1882: A history museum for the future
The Redpath Museum is the oldest building in Canada built as a museum, and today houses research labs, a Victorian auditorium, and extensive collections in the fields of paleontology, zoology, mineralogy, and world cultures (ethnology). The museum is open to the public.
1884: McGill's women blazing trails
In 1884, women began attending classes at McGill—an advance made possible by benefactor Donald A. Smith (later Lord Strathcona). In Smith's honour, McGill’s female students were known for decades as "Donaldas." Female McGillians would go on to make landmark contributions in every field imaginable, and in 1912 McGill appointed Canada's first woman university professor: Carrie Derick, a pioneering geneticist who created the first ever course on genetics and evolution.
In 1901, McGill physics professor Ernest Rutherford theorized that radioactivity was the product of fracturing atoms—and was duly heckled. Within months his biggest skeptic, Frederick Soddy, became Rutherford's chief collaborator in research that earned Nobel Prizes for both men. The duo showed that atoms can spontaneously decay, forming brand new kinds of matter, and today Rutherford is universally recognized as the father of nuclear physics.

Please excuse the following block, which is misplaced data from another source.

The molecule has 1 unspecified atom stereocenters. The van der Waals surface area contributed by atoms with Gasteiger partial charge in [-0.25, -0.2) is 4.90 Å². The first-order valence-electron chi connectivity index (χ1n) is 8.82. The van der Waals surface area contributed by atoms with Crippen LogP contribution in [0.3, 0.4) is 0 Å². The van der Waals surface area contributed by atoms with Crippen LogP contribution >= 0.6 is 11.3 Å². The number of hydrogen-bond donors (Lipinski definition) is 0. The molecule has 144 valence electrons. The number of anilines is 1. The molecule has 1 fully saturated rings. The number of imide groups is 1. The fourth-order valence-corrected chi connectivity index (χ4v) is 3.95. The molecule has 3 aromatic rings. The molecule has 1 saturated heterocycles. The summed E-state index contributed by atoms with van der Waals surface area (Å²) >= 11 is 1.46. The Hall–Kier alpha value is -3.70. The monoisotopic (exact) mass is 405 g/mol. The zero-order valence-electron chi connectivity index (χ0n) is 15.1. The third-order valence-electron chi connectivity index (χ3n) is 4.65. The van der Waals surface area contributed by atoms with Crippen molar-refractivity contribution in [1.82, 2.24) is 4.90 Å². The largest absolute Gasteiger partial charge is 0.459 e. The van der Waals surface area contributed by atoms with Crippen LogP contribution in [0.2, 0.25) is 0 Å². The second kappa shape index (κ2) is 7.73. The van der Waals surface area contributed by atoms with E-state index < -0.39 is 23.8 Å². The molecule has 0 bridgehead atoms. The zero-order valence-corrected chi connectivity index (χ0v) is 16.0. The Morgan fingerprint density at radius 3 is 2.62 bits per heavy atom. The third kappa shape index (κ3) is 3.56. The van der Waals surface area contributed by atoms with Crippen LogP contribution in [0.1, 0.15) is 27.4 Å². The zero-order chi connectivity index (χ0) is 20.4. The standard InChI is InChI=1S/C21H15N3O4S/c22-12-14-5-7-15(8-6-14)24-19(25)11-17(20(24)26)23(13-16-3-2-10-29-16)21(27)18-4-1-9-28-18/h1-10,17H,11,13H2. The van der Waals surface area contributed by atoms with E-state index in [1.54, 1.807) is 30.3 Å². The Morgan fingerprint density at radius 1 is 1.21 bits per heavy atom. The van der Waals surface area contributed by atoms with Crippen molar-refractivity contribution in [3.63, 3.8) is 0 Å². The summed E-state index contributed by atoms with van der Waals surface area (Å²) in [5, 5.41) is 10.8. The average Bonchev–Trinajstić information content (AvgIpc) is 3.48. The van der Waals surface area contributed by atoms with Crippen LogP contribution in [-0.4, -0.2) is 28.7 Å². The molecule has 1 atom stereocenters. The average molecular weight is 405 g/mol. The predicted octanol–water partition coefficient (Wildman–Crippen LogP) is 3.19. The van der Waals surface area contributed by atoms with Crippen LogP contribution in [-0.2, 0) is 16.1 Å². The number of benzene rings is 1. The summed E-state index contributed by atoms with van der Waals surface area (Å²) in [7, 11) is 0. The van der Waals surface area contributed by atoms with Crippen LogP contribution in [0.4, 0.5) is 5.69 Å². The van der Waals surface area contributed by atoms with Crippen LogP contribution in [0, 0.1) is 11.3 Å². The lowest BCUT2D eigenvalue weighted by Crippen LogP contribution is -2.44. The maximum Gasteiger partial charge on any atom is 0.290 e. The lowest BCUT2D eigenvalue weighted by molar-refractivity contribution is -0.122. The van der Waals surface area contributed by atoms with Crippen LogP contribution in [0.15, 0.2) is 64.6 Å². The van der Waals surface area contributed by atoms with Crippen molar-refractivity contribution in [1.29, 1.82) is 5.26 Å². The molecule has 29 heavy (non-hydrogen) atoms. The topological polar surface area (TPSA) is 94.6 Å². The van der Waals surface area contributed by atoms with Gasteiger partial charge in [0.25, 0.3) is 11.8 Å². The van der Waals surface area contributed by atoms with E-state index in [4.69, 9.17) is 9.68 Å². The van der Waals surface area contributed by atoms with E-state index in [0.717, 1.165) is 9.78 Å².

Since its founding a century ago, McGill's Macdonald Campus has turned agricultural studies on its head and sent thousands of grads out into the world armed with a world-beating know-how, a roll-up-your-sleeves attitude, and fond memories of an institution like no other.
1908: Rising from the ashes: Macdonald Engineering
After the original Macdonald Engineering Building was gutted by fire in 1907, the current building was built with function and safety taking precedence over design. Yet one focal design feature was included: a phoenix rising from ashes, carved into the south wall as a reminder of building's rebirth.
Robert Stanley Weir, BCL1880, DCL1897, was an accomplished teacher, lawyer and judge, and his poetry was good enough to earn him membership in the Royal Society of Canada. But we remember him for "O Canada." When the original French version of the song became hugely popular, scores of would-be songwriters took a stab at writing an English version. The one that won widespread public acceptance was penned by Weir in 1908. By the time the First World War erupted, his version of "O Canada" was the best-known patriotic song in the country—and it only took the federal government until 1980 to adopt it (with slight modification) as Canada's national anthem.